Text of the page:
Leetcode Symmetric Tree

Given a binary tree, check whether it is a mirror of itself (ie, symmetric around its center).

For example, this binary tree [1,2,2,3,4,4,3] is symmetric:

But the following [1,2,2,null,3,null,3] is not:

Bonus points if you could solve it both recursively and iteratively.

This problem can be easily solved using a recursive algorithm.  We defined a method with the following signature:
equal(left, right)

then we recursively call equal(left.left, right.right) and equal(left.right, right.left)

The method returns false as long as only one of the two nodes is null, or the two nodes contains different values. 

Java Implementation:

Iterative Algorithm

We can use level order traverse to solve this problem.  We define two queues: curLevel and nextLevel. Initially, the root is inserted into curLevel. Then for each element in curLevel, its children are inserted into the nextLevel with the constraints that the left child comes before the right child. 

Before the next round, we check whether the elements in the nextLevel is symmetric. To make this check faster, we use ArrayList as the queue, because it supports fast index based look up.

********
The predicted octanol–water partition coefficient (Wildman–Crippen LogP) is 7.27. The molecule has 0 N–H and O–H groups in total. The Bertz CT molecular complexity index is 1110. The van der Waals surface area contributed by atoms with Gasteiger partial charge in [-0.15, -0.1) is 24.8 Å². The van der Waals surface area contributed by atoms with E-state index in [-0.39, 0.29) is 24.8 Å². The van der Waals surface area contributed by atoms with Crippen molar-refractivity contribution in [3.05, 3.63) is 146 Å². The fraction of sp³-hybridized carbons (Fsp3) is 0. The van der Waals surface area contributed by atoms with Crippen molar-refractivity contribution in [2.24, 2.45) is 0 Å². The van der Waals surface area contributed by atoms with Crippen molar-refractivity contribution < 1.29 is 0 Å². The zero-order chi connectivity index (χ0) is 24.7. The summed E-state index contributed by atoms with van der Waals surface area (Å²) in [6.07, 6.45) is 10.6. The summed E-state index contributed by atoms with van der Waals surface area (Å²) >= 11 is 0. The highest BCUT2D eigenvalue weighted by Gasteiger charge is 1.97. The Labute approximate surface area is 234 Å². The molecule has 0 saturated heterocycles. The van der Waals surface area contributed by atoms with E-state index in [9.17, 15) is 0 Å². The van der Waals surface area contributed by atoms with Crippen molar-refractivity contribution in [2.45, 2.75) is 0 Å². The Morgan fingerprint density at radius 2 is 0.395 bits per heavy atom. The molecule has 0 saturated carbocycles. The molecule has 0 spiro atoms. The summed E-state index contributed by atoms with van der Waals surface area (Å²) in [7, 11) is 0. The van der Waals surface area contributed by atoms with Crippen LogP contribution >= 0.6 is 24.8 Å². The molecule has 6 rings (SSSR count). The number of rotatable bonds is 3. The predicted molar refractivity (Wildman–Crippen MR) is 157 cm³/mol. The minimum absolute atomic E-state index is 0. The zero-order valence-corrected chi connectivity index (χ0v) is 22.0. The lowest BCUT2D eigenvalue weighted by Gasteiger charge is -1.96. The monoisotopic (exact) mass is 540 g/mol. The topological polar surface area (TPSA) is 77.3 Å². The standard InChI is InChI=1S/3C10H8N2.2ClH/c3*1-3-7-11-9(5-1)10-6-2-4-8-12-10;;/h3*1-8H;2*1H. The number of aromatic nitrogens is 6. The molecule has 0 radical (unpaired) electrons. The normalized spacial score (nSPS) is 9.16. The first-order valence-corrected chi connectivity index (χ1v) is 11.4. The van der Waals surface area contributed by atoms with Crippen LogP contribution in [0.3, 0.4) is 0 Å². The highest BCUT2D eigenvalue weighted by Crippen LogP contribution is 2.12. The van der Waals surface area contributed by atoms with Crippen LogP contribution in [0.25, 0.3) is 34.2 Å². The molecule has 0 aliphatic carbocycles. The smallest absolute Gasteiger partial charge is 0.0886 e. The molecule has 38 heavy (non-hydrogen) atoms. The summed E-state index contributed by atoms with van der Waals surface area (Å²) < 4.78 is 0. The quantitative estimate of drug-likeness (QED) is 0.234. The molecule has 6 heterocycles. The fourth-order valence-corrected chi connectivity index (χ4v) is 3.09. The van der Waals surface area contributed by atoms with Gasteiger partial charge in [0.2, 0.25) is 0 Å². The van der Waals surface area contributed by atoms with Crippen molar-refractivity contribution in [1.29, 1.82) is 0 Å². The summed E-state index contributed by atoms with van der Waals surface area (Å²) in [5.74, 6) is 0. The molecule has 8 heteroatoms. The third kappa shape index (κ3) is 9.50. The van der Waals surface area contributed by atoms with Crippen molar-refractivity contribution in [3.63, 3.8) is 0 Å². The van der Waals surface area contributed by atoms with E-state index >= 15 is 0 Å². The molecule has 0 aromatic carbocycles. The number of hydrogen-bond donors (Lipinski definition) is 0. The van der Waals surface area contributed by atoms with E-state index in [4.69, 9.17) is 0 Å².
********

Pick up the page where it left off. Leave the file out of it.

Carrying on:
Different from a standard level order traverse, in which a null child is not inserted into the nextLevel queue. However, to solve this problem, we have to insert a null child into the nextLevel queue. Otherwise, both A = [3, null, null, 3], and B = [null, 3, null, 3] will become [3, 3], which is symmetric. However, B is not symmetric. 

So we need to record the null pointer in the nextLevel queue to represent the structure of the tree.

Level order traverse: Java Implementation

An improved solution

The above implementation may not pass certain kinds to test cases, Here is an improved solution. For each level, there are two queues: leftQ and rightQ.

 The leftQ aims to record the left half and the rightQ aims to record the right half of the nodes for the next level, but they are in the contrary direction.

See the following java implementation: